In space, things frequently go boom.
And recently, on Oct. 9, astronomers observed an extraordinarily colossal boom. NASA’s Swift Observatory, which is specifically designed to spot the most powerful known explosions in the universe today — called gamma-ray bursts — detected an extremely strong such burst. Something wildly potent must produce these jets of energy that travel through space, and scientists say they’re caused by the collapse and explosion of enormous stars, events called supernovae.
For a star to go supernova, it must be quite massive — at least eight times the size of the sun. But for a supernova to produce the strongest type of gamma-ray burst, the star must be some 30 to 40 times the size of the sun. This new powerful detection, so rare that we’ll likely only observe something of this magnitude around once a decade, came from such a mighty star.
“It’s a very unique event,” Yvette Cendes, an astronomer and postdoctoral fellow at the Harvard-Smithsonian Center for Astrophysics, told Mashable.
Importantly, you need not worry. This terrific explosion happened in a galaxy 2 billion light-years away. At such a distance, its energy, which has been traveling and spreading through space for eons, poses no danger to us. But we can easily, with satellites, detect it.
“It’s the equivalent of getting front row seats at a fireworks show,” Cendes explained.
(Gamma rays are on the same radiation spectrum as the likes of AM and FM radio, visible light you can see, and x-rays, though gamma rays have the most energy.)
Astronomers have never seen a gamma-ray burst in our galactic neighborhood (meaning the local galaxies around us). That’s because stellar explosions themselves aren’t too common. A star in our Milky Way galaxy will go supernova around once a century. But a huge star, the type that’s needed to make an extremely bright and long (on the order of several minutes) gamma-ray burst, only explodes about once every million years in a medium-sized galaxy like ours, noted Cendes.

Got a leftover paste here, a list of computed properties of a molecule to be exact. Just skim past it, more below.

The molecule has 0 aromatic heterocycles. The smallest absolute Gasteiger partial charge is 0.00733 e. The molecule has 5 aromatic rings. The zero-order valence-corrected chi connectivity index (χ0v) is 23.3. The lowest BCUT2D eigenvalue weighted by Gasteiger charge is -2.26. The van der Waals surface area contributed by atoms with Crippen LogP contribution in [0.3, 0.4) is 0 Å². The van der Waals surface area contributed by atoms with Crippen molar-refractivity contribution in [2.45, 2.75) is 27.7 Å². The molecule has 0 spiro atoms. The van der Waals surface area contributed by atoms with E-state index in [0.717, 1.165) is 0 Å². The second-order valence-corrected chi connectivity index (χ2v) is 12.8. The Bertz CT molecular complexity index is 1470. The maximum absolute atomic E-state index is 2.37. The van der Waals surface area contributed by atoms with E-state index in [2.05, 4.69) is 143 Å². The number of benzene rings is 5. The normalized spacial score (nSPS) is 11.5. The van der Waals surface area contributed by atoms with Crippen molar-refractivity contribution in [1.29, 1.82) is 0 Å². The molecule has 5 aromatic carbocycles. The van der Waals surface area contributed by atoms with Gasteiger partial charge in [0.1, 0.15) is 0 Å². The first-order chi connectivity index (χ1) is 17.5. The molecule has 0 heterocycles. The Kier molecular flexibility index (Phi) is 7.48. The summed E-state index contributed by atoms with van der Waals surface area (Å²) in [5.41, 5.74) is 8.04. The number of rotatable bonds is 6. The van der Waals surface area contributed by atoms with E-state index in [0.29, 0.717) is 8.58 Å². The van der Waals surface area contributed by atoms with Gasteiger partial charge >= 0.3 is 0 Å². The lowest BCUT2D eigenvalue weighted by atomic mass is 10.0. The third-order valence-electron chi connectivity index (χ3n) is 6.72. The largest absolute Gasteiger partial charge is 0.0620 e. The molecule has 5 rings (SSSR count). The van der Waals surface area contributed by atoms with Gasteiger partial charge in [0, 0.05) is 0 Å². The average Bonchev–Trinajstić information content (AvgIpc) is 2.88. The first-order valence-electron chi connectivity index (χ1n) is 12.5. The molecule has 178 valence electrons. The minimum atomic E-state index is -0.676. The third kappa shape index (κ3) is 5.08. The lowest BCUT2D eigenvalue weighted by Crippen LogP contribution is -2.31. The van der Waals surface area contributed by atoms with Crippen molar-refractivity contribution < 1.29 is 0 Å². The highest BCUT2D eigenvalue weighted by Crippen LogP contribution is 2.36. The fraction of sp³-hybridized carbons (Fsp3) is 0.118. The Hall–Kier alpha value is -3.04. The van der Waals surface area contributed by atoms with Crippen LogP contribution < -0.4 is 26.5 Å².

“This is incredibly, incredibly rare,” said Cendes.
Gamma-ray bursts are detected far away because there are hundreds of billions of galaxies out in the deep cosmos, teeming with stars. There are relatively few opportunities for such an event to happen near us, compared to the wider universe. (What’s more, to detect it you have to be facing the direction of the “funnel” of energy radiated into space by the blast.)
Because these gamma-ray bursts often happen many billions of light-years away, the instruments built to detect these signals are extremely sensitive. That’s another reason this detection, which was relatively “close,” was so intense and “bright.”
“It’s like pointing a telescope at the sun,” Cendes explained. “It saturated the detectors.” The blast “ranks among the most luminous events known,” noted NASA.
You might wonder what now happens to the exploded star after such a dramatic collapse and explosion. It likely transformed into a black hole. “Most black holes form from the remnants of a large star that dies in a supernova explosion,” notes NASA.
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Black holes are incredibly curious cosmic objects. As Mashable previously reported, black holes are places where matter has been crunched down into an intensely compact area. If Earth was (hypothetically) crushed into a black hole, it would be under an inch across. Yet the object would still be extremely massive, as it would contain the entirety of our planet’s mass. This results in a place with a gravitational pull so strong, not even light can escape. (Things with more mass have stronger gravitational pulls.)
Astronomers like Cendes are now watching the aftermath of the dramatic gamma-ray burst using powerful telescopes, like the Submillimeter Array radio telescope atop Mauna Kea, in Hawaii.
So the universe rolls on. A star dies. A black hole is born. And intelligent life some 2 billion light-years away detects it all happening.
UPDATE: Oct. 17, 2022, 7:45 a.m. UTC This story was updated to reflect the accurate date that astronomers detected the powerful gamma-ray burst.
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Mark is the Science Editor at Mashable.